He meticulously documents how the ruling National Party of Nigeria (NPN) at the time tried to enhance its hegemonic hold on the polity by transforming the party system into a one-party dominant one through the substantially fraudulent manipulation of the 1983 elections despite its dismal performance in governance in the four previous years from 1979. As we noted last week, the 1979 elections, despite the undisguised partisan preferences of the military umpires of the election as represented by the General Olusegun Obasanjo regime, was competitive and credible just like this year’s elections were to objective and intellectually honest observers.

In the distinguished professor’s words in that book, “At 1.30am on the morning of 11 August 1983, a long five days after the first elections were held, Alhaji Shehu Shagari was declared re-elected President of Nigeria by a vote of 12,037,648 to 7,885,434 (for his nearest rival Obafemi Awolowo). Shagari’s vote had doubled from his 1979 total, that of Awolowo had increased by approximately 40 per cent. Of equal importance is the fact that Shagari obtained a minimum of 25 per cent in 16 states of the Federation, compared with 12 states in 1979…”.

Pinpointing the import of the NPN’s purported victory in 1983, Professor Joseph notes that “One major cause of the electoral disorder of 1983, as earlier advanced, was the effort by the NPN to move from being a ruling party whose strength exceeded that of other parties, to one which enjoyed a monopoly of power within the political system. To achieve this objective, it was necessary for the party to increase the size of its vote in the states it already controlled, through its control of the voter registration and voting process, and to pry away from the opposition the heart of their political bases”.

The keenness of the contest and the outcome of the elections, shows that the ruling All Progressives Congress (APC) did not even attempt the kind of electoral heist perpetrated by the NPN in 1983 in the February and March, 2023, elections. Even if the party had wanted to, the reforms referred to earlier by Professor Joseph had enhanced the institutional autonomy of the electoral umpire as well as the technology-driven transparency of the voting procedures particularly the introduction of the Bimodal Voter Accreditation System (BVAS) machines, that made this impossible. Consequently, unlike the NPN which doubled its vote size between 1979 and 1983, the APC vote in the presidential election decreased from 15,191,847 in 2019 to 8,794,726 in 2023 while that of the PDP fell from 11,262,978 in 2019 to 6,984,520 in 2023.

Indeed, Professor Joseph ignores the fact that both Peter Obi who contested on the platform of the LP and Musa Kwankwaso’s New Nigeria Peoples Party (NNPP) were break away key stakeholders from the PDP and they had a combined total of 7,598,204 votes. Had they not depleted the votes of the PDP in its erstwhile strongholds in the South-East, South-South and Kano states, the latter could very well have emerged victorious if it had contested the election as a cohesive whole. This speaks to the credibility of the election. Beyond this, while the APC won 19 states in the 2019 presidential elections and the PDP 17 states and the FCT, both parties won 12 states each in the 2023 polls with the LP winning in 11 states and the FCT and the NNPP sweeping Kano. Had Professor Joseph taken all these factors into consideration, and there is no reason why he shouldn’t have, he would have been unlikely to lend his not inconsiderable intellectual weight to dishonest attempts to dent the integrity of the elections.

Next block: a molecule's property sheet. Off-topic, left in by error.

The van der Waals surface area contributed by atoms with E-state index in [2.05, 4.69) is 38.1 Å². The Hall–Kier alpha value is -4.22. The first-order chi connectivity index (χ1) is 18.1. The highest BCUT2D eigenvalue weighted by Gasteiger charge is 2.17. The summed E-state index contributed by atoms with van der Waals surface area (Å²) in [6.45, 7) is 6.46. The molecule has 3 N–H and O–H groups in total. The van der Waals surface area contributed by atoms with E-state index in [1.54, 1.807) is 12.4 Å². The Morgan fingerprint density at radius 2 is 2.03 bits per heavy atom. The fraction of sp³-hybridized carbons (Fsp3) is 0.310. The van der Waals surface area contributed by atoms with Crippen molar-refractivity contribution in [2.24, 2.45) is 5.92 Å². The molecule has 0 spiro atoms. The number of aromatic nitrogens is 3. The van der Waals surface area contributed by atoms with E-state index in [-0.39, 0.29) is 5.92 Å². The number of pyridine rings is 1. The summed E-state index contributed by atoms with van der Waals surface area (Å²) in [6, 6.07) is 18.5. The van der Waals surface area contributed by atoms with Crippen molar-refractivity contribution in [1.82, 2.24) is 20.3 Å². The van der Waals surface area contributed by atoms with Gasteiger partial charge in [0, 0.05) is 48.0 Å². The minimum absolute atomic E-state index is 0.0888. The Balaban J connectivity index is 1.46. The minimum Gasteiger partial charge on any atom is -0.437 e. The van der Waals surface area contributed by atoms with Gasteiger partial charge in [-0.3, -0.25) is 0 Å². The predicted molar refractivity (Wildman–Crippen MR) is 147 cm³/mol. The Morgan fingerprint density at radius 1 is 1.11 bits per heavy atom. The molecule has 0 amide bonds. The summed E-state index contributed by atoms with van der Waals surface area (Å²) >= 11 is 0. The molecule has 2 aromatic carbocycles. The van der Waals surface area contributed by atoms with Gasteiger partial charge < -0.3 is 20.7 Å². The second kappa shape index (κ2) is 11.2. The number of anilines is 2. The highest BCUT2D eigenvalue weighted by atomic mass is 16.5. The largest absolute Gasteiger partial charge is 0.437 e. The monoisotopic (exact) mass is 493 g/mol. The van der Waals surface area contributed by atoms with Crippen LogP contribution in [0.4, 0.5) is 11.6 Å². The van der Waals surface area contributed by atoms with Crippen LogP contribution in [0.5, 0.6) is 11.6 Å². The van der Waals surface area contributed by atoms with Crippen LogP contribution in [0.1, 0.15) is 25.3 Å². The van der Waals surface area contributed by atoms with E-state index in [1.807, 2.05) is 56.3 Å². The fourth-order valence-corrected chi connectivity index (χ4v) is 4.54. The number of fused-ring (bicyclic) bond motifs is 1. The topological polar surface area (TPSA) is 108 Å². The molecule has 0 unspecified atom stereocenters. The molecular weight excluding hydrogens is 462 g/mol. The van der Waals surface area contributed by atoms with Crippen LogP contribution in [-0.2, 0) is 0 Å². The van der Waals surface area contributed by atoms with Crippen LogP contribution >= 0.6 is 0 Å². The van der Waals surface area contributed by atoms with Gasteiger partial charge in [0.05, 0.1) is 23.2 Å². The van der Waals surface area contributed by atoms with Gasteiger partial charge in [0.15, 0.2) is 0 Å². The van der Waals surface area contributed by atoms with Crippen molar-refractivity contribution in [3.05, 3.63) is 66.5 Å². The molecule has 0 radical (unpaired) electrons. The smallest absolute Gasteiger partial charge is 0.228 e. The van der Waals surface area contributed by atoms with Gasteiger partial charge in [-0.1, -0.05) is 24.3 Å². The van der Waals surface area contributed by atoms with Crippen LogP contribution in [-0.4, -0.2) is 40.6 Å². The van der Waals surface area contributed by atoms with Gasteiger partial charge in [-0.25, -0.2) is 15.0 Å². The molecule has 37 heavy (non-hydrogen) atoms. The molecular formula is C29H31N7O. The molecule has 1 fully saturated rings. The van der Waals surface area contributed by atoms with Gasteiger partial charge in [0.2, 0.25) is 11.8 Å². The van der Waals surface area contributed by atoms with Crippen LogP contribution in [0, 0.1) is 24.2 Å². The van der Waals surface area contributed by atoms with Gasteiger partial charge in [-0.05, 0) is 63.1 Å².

In any case, the main reason cited in the public domain by the PDP and LP for questioning the credibility and integrity of the Presidential election was the non real time uploading of the results from polling units to the INEC Result Viewing Portal (IREV) as admittedly promised by the electoral body. INEC has since explained that its system suffered unanticipated glitches which made it impossible for it to do so immediately but this commitment in its guidelines has since been complied with and all the results now fully uploaded.

Since all political parties have copies of results on designated forms signed by their polling agents, electoral and security officials, they should now be in a position to compare these hard copy of results in their possession with the uploaded figures on the IREV so as to demonstrate the discrepancies between both and the consequent alleged massive rigging in favor of Tinubu and the APC. To the best of my knowledge, only one Online medium has reported yet unverified differences in the results posted on the IREV portal and the actual results declared in one state.

The responsibility to credibly discredit the results on the IREV portal is particularly that of Peter Obi who vociferously claims to have won the election despite coming third. Just like Chimamanda, Professor Richard Joseph apparently places much store by the failures associated with the promised uploading of polling units results on IREV and the alleged implications on the outcome of the elections. But this appears to be treated only as a tangential issue in Peter Obi’s petition as the focus of his claims and prayers are on Tinubu’s alleged forfeiture of funds in the US almost three decades ago, the alleged illegibility of Tinubu’s Vice-Presidential candidate, Kashim Shettima to contest the election and Tinubu’s failure to score one-quarter of the votes cast in the FCT. None of these appear designed to demonstrate convincingly and conclusively that Obi won and should have been declared Victor in the election.

As a one time governor of Enugu State, Senator Chimaroke Nnamani, aptly put it in a statement this week, “Obi’s petition is dead on arrival. He does not have the spread or national appeal. His appeal to non-electoral matters is to de-market the President-elect and besmirch his reputation. His petition is ego-driven, a joke carried too far. His attempt to highlight non-electoral issues is trying to embarrass the President-elect. Obi now needs to come down from his high horse to allow sedate minds to negotiate on behalf of the Igbo and the South-East for a safe landing to include our stake in the national palaver and share of the accruals of the commonwealth”. Nnamani is a medical doctor and not a lawyer but he makes eminent sense in my view.

Source: First published by The Nation Newspaper